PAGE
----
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Thursday, January 16, 2014

Sir Joseph Banks did it twice!

Interfered with the outfitting of a ship, that is.

George Suttor, gardener

We all know the story of how Joseph Banks arrived home from the Endeavour voyage puffed up with his triumph, lauded as a lion in all the salons of London. 

Made confident by his success, he interfered with the outfitting of the ex-collier Resolution, which was to be Cook's command on the second discovery expedition.  A deck with laboratories, libraries, and accommodations for a ridiculous entourage was planned and built ... making the ship so crank that on her first trial it was obvious that she was unseaworthy. So the extra deck was dismantled, much to Banks's fury. He threw a tantrum, which he much regretted, because he was coolly dismissed from the expedition. Captain Cook sailed without him, and the voyage was no less famous because of the botanist's absence.

Well, you think that Joseph Banks would have learned from his mistake.  But no. When a young gardener by the name of George Suttor approached him, it happened all over again. 

Twenty-four-year-old George Suttor was a quixotic soul, the son of a market gardener who had ambitions of being an actor. After reading accounts of Banks’s voyage on the Endeavour, he changed his mind, being filled instead with romantic dreams of converting some distant wilderness into an Eden-like garden, and New South Wales seemed just the place. In February 1798 he managed to get an interview with Sir Joseph, who first of all felt doubts, but then was fired up, himself. So he arranged for George to take charge of a collection of plants that was bound to Port Jackson, caring for them en route in return for a free passage for himself and his new wife, and a grant of land. And, what's more, he gave him thirty guineas as a start-up fund.

Unfortunately, Banks also took a hand in the outfitting of the ship, HMS Porpoise. While Suttor collected a selection of culinary and medicinal plants, fruit trees, vines, fodder plants and trees for timber, along with other useful herbs, like hops for brewing, and looked after them at Kew Gardens, Banks designed a "plant cabbin" for this precious cargo.  As usual, Sir Joseph’s word held sway in the corridors of power, and so a "plant cabbin" was built on the quarterdeck of the unfortunate ship, according to his specifications, and exactly as he wanted.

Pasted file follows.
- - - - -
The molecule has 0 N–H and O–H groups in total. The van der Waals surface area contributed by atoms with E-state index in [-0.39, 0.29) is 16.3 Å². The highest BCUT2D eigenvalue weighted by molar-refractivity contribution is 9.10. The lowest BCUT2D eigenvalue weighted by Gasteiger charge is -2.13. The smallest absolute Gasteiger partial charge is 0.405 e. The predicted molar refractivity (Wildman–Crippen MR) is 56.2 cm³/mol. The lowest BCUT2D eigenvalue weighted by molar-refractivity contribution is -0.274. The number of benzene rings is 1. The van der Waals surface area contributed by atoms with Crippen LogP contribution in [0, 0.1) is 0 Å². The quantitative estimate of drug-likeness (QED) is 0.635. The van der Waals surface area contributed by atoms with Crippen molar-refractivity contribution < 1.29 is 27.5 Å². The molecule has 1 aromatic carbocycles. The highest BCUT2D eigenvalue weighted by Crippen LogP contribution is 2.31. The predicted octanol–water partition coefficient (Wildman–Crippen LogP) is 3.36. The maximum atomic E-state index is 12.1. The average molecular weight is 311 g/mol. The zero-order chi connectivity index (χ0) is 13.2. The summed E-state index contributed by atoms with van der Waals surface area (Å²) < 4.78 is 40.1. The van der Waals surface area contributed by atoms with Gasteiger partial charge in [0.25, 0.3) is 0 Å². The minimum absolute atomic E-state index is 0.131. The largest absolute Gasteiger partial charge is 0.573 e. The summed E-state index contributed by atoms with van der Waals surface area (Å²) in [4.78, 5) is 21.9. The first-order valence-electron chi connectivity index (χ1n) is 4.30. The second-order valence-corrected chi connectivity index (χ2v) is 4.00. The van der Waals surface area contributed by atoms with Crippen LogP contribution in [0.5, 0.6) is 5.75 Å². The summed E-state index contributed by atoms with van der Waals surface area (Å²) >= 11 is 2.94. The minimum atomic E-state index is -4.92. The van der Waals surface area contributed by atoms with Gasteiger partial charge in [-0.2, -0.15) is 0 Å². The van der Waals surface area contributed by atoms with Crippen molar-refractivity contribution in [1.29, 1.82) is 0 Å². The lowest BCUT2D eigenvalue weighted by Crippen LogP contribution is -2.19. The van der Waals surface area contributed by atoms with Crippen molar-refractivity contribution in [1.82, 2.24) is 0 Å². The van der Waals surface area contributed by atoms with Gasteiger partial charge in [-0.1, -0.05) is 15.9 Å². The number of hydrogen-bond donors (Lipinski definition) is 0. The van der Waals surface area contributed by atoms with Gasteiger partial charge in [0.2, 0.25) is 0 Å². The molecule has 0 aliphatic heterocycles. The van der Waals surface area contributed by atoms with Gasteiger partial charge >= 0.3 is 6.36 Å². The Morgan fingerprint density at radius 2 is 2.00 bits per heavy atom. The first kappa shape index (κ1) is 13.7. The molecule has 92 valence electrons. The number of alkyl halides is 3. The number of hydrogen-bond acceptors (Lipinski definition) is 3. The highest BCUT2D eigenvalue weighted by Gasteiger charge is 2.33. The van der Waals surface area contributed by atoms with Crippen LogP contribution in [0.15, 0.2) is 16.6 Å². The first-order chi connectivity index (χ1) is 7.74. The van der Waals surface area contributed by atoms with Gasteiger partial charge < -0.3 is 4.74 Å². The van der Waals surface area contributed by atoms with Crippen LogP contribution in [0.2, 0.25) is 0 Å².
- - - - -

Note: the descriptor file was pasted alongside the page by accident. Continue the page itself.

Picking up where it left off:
It was the story of the Resolution all over again. The Porpoise set sail on 6 September 1799 amid considerable doubt about her seaworthiness. Her commander, Lieutenant William Scott, was extremely worried, because of the weight and placement of the plant cabin. After sustaining critical damage in the Bay of Biscay, he was forced to abandon the voyage, and return to Spithead. 

The following month a Spanish corvette was commissioned to take the crank ship’s place.  While she was also called Porpoise, for obvious reasons she did not have a Banks-designed "plant cabbin." She set sail for New South Wales in May 1800 arriving in November, and yes, George Suttor and his plants were on board.  Unfortunately, his collection did not travel well, but Banks commended him nonetheless, and Suttor received a five-guinea reward from the Treasury.


Martin Evans said...

In chapter 5 of "The Floating Brothel" Sian Rees suggests that Banks also had a hand in fitting out the GUARDIAN supply ship, that was to accompany the LADY JULIAN convict ship to Sydney Cove in 1789.


Joan Druett said...

That's really interesting, and thanks for pointing it out. Banks had put plants on board GUARDIAN, because the despatches say that the "plant cabbin" on PORPOISE was to replace the plants lost on GUARDIAN, but I haven't seen any mention of a garden room on that ship.

It also occurred to me that the infamous mutiny on BOUNTY was partly Banks's fault, because he insisted on the Great Cabin being turned into a garden room, meaning that Bligh had to sleep in the pantry, which made him very vulnerable, particularly considering he had no marines.